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Ancient Egyptian history: The Asiatic campaigning of Ramses II
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The campaign of Ramses II in Canaan
The roads in Canaan
described by the
Anastasy A papyrus c.1270 BCE
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The Asiatic Campaigning of Ramses II

Beyruth stela of Ramses II     The Egyptians invested little effort in defending their sphere of influence in the Middle East under Akhenaten and his 18th dynasty successors. Ramses I, a general under Horemheb, was elevated to the throne. He was succeeded by his son, Seti I, who, after campaigning in Canaan a number of times, appointed his son Ramses II as co-regent.

    His first campaign seems to have taken place in the fourth year of his reign and was commemorated by the erection of a stela near Beirut (Be'erot). The inscription is almost totally illegible due to weathering.

The Beirut stela, dated to year 4 of the reign of Ramses II
Source: C.R.Lepsius, Denkmäler aus Ägypten und Äthiopien, Band IV

    The second campaign led him to Kadesh the following year, where Ramses was surprised by the Hittite king Muwatalli.

    Year 5, 3rd month of the third season, day 9, under the majesty of (Ramses II). When his majesty was in Djahi on his second victorious campaign, the goodly awakening in life, prosperity, and health was at the tent of his majesty on the mountain range south of Kadesh.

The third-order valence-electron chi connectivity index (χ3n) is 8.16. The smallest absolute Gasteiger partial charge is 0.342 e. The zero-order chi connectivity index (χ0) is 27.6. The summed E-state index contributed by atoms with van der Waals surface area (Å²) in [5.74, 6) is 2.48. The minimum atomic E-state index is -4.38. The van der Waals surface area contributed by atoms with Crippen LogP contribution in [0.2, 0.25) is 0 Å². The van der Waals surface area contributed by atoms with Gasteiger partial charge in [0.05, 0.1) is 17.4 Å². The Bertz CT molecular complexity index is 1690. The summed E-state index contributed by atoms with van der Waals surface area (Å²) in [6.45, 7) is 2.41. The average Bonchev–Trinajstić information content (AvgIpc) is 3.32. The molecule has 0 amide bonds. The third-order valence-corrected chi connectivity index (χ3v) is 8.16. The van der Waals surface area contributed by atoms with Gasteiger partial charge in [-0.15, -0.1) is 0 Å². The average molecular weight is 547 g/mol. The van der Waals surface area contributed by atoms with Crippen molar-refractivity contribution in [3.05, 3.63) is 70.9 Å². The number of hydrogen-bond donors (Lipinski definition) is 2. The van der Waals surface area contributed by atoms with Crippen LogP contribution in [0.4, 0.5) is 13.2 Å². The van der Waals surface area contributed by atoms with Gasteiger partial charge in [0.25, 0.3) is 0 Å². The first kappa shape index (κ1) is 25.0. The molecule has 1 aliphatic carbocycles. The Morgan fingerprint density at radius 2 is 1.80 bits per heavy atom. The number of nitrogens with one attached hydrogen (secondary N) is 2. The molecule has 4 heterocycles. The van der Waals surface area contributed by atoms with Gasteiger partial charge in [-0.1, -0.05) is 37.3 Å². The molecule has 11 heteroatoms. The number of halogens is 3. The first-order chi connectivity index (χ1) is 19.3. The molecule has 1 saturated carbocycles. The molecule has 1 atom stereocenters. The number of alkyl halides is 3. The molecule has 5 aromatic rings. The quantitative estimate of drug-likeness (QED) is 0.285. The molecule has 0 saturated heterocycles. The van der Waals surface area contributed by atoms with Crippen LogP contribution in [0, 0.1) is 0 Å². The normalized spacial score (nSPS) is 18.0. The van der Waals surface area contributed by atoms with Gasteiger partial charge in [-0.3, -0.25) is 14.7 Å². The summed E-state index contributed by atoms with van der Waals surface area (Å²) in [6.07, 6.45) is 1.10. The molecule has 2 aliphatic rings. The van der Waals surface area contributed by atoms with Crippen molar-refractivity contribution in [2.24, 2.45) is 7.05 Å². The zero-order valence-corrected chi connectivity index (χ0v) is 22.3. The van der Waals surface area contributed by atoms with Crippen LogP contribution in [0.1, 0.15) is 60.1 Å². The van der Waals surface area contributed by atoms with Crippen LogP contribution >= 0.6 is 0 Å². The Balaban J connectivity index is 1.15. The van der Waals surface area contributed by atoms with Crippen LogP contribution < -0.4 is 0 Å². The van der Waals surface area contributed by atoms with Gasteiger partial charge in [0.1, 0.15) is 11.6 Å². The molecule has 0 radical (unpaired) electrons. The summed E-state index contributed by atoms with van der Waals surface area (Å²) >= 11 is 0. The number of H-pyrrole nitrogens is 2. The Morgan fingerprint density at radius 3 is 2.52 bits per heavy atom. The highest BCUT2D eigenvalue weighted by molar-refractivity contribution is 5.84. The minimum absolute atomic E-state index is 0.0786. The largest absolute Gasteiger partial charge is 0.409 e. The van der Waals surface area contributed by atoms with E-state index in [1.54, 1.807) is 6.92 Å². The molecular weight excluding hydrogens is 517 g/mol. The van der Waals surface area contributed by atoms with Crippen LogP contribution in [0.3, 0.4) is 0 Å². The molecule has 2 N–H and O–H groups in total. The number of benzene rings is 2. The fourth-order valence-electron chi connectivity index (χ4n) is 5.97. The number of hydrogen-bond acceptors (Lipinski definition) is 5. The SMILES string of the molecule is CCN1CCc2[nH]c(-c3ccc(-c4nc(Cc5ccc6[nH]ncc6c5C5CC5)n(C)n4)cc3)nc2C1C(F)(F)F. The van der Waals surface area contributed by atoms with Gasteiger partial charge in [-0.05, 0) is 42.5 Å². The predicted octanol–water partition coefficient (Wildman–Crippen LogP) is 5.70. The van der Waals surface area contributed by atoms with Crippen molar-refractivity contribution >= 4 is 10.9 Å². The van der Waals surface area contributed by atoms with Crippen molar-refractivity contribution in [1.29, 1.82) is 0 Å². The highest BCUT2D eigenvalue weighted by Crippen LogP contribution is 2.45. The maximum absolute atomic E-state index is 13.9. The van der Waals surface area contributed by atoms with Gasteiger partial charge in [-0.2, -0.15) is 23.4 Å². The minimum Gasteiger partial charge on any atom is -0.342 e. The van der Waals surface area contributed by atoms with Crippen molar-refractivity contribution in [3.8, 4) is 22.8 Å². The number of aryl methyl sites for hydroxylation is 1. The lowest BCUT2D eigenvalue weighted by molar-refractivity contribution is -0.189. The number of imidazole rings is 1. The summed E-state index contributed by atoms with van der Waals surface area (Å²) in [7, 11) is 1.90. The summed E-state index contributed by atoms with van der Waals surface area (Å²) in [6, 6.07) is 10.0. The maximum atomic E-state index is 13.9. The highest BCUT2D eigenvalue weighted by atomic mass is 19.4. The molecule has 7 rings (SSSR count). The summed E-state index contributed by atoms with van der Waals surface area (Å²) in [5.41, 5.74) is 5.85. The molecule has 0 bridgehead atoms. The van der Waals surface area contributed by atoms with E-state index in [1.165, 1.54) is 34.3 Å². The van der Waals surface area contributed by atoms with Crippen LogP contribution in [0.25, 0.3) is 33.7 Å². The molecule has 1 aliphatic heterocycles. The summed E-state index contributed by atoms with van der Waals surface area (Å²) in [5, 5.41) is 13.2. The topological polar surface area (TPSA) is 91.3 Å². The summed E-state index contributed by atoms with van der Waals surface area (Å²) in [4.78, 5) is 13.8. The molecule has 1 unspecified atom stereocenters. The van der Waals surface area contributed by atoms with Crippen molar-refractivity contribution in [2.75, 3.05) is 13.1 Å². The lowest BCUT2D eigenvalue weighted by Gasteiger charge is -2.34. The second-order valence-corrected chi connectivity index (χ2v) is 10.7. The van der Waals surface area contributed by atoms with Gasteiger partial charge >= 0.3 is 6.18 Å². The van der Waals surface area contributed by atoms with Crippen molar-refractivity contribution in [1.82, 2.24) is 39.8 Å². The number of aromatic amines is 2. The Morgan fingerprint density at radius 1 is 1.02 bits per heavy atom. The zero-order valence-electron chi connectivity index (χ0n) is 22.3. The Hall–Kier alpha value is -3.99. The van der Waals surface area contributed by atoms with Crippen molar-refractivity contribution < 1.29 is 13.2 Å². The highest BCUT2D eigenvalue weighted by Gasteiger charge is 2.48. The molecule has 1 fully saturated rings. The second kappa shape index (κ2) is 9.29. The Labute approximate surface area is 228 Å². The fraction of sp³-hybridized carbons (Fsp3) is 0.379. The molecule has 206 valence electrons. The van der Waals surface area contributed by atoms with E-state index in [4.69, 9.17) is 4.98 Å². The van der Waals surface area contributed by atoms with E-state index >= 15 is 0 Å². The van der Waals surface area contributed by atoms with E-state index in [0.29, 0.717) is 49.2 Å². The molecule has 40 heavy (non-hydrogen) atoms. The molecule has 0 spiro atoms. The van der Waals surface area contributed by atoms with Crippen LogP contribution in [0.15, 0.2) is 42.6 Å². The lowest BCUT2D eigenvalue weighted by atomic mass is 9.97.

Pritchard, James B., Ancient Near Eastern Texts. Princeton, 1969., pp.255-256
Storming of Askalon     The encounter ended in a stand-off, Kadesh, Amurru and the northern Phoenician coast remaining in the hands of the Hittites.
    Canaanite princes, seemingly influenced by the Egyptian incapability to impose their will and goaded on by the Hittites, rose against their overlord.

Ramses II storming Askalon in the south of Canaan
Source: C. R. Lepsius, Denkmäler aus Ägypten und Äthiopien, Band IV

    In his eighth year Ramses reconquered southern Canaan, the Galilee and even regions further north. He inscribed his successes on the first pylon of the Ramesseum in a long list of plundered towns:
    The town which his majesty desolated in the year 8, Merom.
The town which his majesty desolated in the year 8, Salem.
The town which his majesty desolated on the mountain of Beth-Anath, Kerep (Palestine ?).
The town which his majesty desolated in the land of Amurru, Deper (region of Tunip in Syria?).
The town which his majesty desolated, Acre.
The wretched town which his majesty took when it was wicked, Ashkelon. It says: "Happy is he who acts in fidelity to thee, (but) woe (to) him who transgresses. thy frontier! Leave over a heritage, so that we may relate thy strength to every ignorant foreign country!"
Pritchard, James B., Ancient Near Eastern Texts. Princeton, 1969., pp.255-256
    Deper, identified by Breasted with Tabor, had a Hittite garrison which, once conquered, sang the praise of the Egyptian king, at least in Ramses' inscriptions:
Said the vanquished of Kheta in praising the Good God: "Give to us the breath that thou givest, O good ruler. Lo, we are under thy sandals; thy terror, it has penetrated the land of Kheta...."
J. H. Breasted, Ancient Records of Egypt Part Three, §362
The conquest of Deper